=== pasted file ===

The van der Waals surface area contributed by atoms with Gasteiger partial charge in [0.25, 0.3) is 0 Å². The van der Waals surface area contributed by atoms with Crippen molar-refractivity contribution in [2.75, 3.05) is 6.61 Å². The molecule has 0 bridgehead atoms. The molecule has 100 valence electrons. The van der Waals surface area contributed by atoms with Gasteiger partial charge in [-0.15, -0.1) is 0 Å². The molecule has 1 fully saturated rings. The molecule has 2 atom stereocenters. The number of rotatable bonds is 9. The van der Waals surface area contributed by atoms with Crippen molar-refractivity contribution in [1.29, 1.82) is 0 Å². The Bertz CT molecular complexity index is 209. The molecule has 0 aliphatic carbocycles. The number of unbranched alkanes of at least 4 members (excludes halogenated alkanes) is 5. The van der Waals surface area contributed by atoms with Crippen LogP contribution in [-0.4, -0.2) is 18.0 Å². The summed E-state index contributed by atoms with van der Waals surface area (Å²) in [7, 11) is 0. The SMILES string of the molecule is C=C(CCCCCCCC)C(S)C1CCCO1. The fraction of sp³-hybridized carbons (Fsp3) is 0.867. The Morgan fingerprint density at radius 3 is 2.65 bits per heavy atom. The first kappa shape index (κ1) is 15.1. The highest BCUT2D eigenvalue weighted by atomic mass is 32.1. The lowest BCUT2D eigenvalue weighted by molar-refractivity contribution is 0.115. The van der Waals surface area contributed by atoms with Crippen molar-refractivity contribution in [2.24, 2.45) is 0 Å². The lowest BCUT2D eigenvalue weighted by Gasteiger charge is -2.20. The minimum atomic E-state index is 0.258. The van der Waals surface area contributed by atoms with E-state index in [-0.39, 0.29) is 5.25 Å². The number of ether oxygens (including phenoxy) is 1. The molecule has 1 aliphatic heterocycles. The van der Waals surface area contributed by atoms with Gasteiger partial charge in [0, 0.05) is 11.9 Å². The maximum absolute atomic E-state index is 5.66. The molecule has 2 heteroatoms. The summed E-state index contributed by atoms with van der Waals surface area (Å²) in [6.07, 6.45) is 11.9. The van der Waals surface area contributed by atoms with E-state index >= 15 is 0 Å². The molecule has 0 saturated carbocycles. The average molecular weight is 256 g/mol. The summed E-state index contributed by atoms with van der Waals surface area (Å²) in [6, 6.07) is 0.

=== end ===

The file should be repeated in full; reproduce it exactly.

The van der Waals surface area contributed by atoms with Gasteiger partial charge in [0.25, 0.3) is 0 Å². The van der Waals surface area contributed by atoms with Crippen molar-refractivity contribution in [2.75, 3.05) is 6.61 Å². The molecule has 0 bridgehead atoms. The molecule has 100 valence electrons. The van der Waals surface area contributed by atoms with Gasteiger partial charge in [-0.15, -0.1) is 0 Å². The molecule has 1 fully saturated rings. The molecule has 2 atom stereocenters. The number of rotatable bonds is 9. The van der Waals surface area contributed by atoms with Crippen molar-refractivity contribution in [1.29, 1.82) is 0 Å². The Bertz CT molecular complexity index is 209. The molecule has 0 aliphatic carbocycles. The number of unbranched alkanes of at least 4 members (excludes halogenated alkanes) is 5. The van der Waals surface area contributed by atoms with Crippen LogP contribution in [-0.4, -0.2) is 18.0 Å². The summed E-state index contributed by atoms with van der Waals surface area (Å²) in [7, 11) is 0. The SMILES string of the molecule is C=C(CCCCCCCC)C(S)C1CCCO1. The fraction of sp³-hybridized carbons (Fsp3) is 0.867. The Morgan fingerprint density at radius 3 is 2.65 bits per heavy atom. The first kappa shape index (κ1) is 15.1. The highest BCUT2D eigenvalue weighted by atomic mass is 32.1. The lowest BCUT2D eigenvalue weighted by molar-refractivity contribution is 0.115. The van der Waals surface area contributed by atoms with Crippen molar-refractivity contribution in [2.24, 2.45) is 0 Å². The lowest BCUT2D eigenvalue weighted by Gasteiger charge is -2.20. The minimum atomic E-state index is 0.258. The van der Waals surface area contributed by atoms with E-state index in [-0.39, 0.29) is 5.25 Å². The number of ether oxygens (including phenoxy) is 1. The molecule has 1 aliphatic heterocycles. The van der Waals surface area contributed by atoms with Gasteiger partial charge in [0, 0.05) is 11.9 Å². The maximum absolute atomic E-state index is 5.66. The molecule has 2 heteroatoms. The summed E-state index contributed by atoms with van der Waals surface area (Å²) in [6.07, 6.45) is 11.9. The van der Waals surface area contributed by atoms with E-state index >= 15 is 0 Å². The molecule has 0 saturated carbocycles. The average molecular weight is 256 g/mol. The summed E-state index contributed by atoms with van der Waals surface area (Å²) in [6, 6.07) is 0.